As the April 15 deadline approaches, following the IRS rules for gifting, transfers to trusts, IRAs, etc. is important but may have serious unintended consequences should you need long term care and Medicaid benefits. Planning ahead is key since it's virtually impossible to predict when a health care crisis may occur.
For example, you may want to give a gift of $14,000 to your children and benefit from the IRS annual gift tax exemption. However, if you need Medicaid coverage within five years, this gift would trigger a waiting period before you can be eligible for Medicaid benefits. While the gift is permissible for IRS purposes, it most definitely is not for Medicaid purposes. This mistake and it's consequences can be quite costly.
Accountants and financial planners may know all of the tax rules, but they are not usually well-versed with the Medicaid laws. It's important for seniors over 65 to consult with both their accountant and an elder law attorney before making gifts and asset transfers.
Note the following tax tips for seniors:
Outright Gifts vs. Gifts to a Trust
When planning ahead to protect assets, it may be wise to transfer assets to a trust rather than to a child directly. Transferring assets to a Grantor Trust may be advantageous as it allows the assets to continue to be taxed at the senior's tax bracket, which is typically lower than the child's tax rate.
A trust can be drafted so that gifts made to the trust are not "completed gifts" and therefore the grantor would not need to file a gift tax return or pay any gift taxes upon the creation of the trust.
In addition, capital gains taxes can be reduced or even eliminated by transferring certain assets to a trust, such as real property or stock.
NYS Estate Tax
New York State Estate Tax exemption amount is currently $2,062,500 per person until March 31, 2015, increasing to $3,125,000 as of April 1, 2015. The State exemption amount will continue to increase over the next four years until it equals the Federal estate tax exemption in 2019.
Real Estate Tax Exemptions
STAR and Veteran's exemptions can be maintained despite the transfer of real property to a trust provided the trust document states that you have the right to live in the house for your lifetime (a life estate). Those exemptions would be lost with an outright transfer of the house.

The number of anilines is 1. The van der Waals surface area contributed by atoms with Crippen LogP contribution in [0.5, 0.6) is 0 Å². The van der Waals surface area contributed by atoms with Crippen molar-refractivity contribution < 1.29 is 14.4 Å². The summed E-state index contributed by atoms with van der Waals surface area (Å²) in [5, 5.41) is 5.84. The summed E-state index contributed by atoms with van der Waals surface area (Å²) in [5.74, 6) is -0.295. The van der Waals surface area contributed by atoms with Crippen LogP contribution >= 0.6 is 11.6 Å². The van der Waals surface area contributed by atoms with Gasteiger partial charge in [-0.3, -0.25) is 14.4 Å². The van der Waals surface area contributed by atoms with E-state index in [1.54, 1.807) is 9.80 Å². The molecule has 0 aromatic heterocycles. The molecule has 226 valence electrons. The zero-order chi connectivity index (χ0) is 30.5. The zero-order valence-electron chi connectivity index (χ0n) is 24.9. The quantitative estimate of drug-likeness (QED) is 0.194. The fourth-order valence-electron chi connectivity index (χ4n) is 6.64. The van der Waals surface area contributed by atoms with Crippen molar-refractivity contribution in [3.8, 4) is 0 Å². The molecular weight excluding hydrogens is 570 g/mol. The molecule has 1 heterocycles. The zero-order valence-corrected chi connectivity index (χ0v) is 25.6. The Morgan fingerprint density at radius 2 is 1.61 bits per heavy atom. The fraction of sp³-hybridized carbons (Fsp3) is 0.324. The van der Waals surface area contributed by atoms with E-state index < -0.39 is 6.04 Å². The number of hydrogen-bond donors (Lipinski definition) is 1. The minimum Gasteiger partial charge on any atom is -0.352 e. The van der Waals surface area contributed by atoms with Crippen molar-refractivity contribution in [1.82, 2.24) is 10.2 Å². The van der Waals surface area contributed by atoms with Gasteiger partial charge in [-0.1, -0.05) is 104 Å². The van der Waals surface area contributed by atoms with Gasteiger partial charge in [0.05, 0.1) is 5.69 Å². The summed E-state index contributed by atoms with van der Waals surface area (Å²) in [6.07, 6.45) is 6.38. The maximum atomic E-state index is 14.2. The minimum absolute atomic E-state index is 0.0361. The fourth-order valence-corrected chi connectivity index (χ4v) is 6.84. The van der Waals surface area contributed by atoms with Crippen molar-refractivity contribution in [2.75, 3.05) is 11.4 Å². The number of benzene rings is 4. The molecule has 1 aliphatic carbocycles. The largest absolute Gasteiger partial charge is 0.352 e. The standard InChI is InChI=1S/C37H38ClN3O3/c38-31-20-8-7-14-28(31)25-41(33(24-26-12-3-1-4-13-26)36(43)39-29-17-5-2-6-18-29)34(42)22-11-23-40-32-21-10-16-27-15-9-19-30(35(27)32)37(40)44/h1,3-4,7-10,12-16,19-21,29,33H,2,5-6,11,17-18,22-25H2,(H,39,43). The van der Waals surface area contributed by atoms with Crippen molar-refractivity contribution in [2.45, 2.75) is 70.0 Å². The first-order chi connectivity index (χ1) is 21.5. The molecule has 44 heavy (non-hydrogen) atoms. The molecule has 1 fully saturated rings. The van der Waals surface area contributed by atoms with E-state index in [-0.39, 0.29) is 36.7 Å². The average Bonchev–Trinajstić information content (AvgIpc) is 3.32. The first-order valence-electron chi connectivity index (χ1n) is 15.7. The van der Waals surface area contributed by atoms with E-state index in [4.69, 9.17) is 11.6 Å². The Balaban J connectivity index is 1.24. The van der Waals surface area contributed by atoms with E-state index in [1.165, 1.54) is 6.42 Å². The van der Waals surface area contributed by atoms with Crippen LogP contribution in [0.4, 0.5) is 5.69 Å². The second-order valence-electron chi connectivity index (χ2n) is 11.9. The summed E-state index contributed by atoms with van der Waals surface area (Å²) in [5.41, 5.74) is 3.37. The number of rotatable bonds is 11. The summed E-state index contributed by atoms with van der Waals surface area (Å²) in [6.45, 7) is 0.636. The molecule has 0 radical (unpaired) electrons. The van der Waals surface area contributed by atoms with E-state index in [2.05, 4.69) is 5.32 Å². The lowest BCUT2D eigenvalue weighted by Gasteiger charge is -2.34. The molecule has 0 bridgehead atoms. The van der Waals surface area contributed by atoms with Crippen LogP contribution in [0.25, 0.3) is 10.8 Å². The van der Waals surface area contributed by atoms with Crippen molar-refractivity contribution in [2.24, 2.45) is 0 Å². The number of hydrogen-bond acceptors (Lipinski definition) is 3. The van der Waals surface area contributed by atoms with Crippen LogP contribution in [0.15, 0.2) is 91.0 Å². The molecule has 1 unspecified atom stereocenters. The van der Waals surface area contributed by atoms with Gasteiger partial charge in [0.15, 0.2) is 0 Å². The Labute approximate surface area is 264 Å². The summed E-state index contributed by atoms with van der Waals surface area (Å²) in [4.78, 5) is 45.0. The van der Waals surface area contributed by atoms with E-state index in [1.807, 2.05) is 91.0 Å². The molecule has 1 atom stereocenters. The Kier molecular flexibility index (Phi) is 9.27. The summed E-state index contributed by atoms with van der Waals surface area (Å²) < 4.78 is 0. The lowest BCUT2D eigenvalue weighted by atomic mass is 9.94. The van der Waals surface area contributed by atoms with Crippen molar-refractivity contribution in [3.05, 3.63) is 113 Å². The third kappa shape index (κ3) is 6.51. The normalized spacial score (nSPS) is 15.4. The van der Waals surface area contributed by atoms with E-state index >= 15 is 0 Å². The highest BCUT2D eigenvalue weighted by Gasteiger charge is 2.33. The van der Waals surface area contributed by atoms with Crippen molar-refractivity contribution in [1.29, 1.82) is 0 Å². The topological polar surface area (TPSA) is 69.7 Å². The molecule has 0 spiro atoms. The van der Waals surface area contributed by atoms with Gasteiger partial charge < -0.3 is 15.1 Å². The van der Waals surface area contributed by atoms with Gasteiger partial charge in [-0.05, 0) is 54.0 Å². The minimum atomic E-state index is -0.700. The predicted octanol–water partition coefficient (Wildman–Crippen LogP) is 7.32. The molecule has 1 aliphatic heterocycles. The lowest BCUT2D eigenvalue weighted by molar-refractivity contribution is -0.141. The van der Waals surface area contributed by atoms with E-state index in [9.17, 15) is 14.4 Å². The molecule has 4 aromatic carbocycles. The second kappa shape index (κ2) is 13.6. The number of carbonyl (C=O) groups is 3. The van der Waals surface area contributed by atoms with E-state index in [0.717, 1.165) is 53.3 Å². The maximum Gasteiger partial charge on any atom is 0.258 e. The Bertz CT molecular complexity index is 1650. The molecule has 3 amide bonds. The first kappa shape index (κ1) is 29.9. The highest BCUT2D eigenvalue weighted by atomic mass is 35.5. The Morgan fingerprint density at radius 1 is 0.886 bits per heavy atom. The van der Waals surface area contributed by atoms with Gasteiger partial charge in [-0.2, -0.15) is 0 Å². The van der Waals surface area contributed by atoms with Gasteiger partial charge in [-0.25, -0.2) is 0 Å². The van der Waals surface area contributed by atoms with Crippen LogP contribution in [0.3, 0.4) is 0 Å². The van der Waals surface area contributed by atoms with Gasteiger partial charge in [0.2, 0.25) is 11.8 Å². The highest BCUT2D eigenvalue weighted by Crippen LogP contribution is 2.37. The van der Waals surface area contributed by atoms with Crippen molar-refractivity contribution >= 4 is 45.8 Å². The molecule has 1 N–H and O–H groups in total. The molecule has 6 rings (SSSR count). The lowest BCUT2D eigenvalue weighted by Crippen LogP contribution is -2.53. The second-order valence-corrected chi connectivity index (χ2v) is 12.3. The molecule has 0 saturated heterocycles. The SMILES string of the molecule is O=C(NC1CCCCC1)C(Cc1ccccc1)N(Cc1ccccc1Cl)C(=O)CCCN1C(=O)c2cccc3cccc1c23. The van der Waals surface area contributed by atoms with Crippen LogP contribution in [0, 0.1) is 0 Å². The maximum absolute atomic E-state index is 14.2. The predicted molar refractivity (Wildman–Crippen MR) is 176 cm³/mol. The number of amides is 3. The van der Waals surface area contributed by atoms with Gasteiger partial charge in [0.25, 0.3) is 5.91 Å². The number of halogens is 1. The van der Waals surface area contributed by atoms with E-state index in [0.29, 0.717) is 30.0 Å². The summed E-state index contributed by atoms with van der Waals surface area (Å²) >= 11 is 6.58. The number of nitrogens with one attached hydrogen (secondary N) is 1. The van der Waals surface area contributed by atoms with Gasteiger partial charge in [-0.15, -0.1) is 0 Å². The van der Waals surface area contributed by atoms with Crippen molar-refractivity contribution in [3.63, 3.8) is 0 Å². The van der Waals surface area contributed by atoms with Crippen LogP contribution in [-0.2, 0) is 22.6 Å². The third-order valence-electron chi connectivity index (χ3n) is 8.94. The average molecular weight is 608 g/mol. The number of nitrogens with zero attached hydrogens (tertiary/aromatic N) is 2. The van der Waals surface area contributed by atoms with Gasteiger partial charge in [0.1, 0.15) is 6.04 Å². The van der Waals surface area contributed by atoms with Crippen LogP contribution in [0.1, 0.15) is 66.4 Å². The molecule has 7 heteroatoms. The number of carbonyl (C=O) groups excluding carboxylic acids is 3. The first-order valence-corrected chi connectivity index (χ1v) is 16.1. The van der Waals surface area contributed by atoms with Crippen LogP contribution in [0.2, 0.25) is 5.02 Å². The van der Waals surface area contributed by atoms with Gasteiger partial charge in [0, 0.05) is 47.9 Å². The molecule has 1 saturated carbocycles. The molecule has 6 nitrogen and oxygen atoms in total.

STAR Exemption Application - Note that you are still the "owner" for purposes of the STAR application. If the tax assessor's office asks for a copy of your Trust, you do not have to provide the entire trust document. You only need to provide the pages evidencing that you are a life tenant or have the equivalent of a life estate.
Retirement Savings and Distributions
Currently, the principal of an IRA or 401K is exempt for Medicaid purposes provided the asset is in "pay status", meaning you are taking monthly distributions. However, while the IRS requires a minimum distribution when the beneficiary reaches age 70 ½ (the so-called "RMD" or Required Minimum Distribution), Medicaid requires that the distribution be "maximized".
Roth IRAs are also treated differently by the IRS and Medicaid. Even though you are not required to take a distribution from a Roth IRA, it must be put it in "pay status" for Medicaid purposes or the principal will not be protected.
Long Term Care Insurance Tax Credits
A portion of your Long-Term Care insurance premium is deductible on your federal income tax return, provided you itemize your deductions. The deduction amount is age based, increasing with every ten years starting at age 41 up to the maximum deduction amount at age 71 and older. New York State allows a tax credit of 20% of annual premiums paid (regardless of age).
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